Glen B. Chun, assistant professor, Division of Pulmonary, Critical Care and Sleep Medicine, Department of Medicine, Icahn School of Medicine at Mount Sinai, explained that although initially developed for neonates, HFNC devices have come into widespread use for adult patients. “Manufacturing companies of HFNC have created different sized nasal prongs to accommodate premature neonates to adults, with varying associated flow rates,” he said.
Chun noted that HFNC may be indicated for a wide spectrum of diseases and processes that include acute hypoxemic respiratory failure, acute hypercarbic respiratory failure, post-extubation, pre-intubation oxygenation, acute heart failure and sleep apnea. “HFNC is excellent for patients with respiratory failure due to pneumonia. Our most common use of HFNC is for acute hypoxemic respiratory failure both in and out of the ICU,” he said. “It is useful for patients who need additional support but do not need urgent mechanical ventilation/intubation.”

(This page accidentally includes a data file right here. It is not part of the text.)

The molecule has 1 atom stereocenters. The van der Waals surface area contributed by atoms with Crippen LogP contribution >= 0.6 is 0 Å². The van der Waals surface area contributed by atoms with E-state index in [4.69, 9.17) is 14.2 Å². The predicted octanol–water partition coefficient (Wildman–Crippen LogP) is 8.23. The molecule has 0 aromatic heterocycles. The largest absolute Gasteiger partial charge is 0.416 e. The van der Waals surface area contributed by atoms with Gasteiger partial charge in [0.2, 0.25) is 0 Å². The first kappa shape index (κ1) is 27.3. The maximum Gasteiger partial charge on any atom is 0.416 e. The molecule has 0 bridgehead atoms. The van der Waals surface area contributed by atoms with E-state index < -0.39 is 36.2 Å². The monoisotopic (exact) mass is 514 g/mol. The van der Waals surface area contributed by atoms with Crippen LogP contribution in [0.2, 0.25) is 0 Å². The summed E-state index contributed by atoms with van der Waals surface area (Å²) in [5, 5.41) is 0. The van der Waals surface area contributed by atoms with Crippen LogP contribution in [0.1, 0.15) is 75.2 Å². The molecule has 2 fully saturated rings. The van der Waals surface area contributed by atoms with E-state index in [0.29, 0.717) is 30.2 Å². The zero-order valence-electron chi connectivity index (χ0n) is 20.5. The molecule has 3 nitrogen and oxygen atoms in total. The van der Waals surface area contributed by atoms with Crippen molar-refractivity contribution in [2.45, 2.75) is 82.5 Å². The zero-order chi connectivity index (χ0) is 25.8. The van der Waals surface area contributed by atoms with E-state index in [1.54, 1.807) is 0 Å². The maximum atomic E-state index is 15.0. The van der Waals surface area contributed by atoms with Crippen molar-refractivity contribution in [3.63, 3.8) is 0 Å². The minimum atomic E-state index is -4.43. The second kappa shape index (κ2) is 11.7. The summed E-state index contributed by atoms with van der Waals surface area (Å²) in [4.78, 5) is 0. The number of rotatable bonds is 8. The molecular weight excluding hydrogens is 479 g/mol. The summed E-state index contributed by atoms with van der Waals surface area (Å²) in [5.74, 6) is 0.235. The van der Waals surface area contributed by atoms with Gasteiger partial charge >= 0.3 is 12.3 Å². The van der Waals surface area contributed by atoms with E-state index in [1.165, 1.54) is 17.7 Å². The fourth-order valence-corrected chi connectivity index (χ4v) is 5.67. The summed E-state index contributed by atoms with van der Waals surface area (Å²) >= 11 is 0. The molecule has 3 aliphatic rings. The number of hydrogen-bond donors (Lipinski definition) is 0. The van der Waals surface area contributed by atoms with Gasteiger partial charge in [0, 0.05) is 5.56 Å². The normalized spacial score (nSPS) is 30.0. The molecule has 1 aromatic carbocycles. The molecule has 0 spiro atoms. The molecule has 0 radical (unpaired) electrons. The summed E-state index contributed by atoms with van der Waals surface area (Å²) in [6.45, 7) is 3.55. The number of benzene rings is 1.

Additionally, HFNC is best used for respiratory failure patients who need more support, specifically FiO2 and flow, than nasal cannula can provide. However, Chun emphasized that HFNC should not be used as a substitute for intubation and mechanical ventilation.
For patients with respiratory failure who have a Do Not Resuscitate/Do Not Intubate directive (DNR/DNI) in place, HFNC can offer some support and relief without violating the patient’s order, Chun explained.
Clinical Uses of HFNC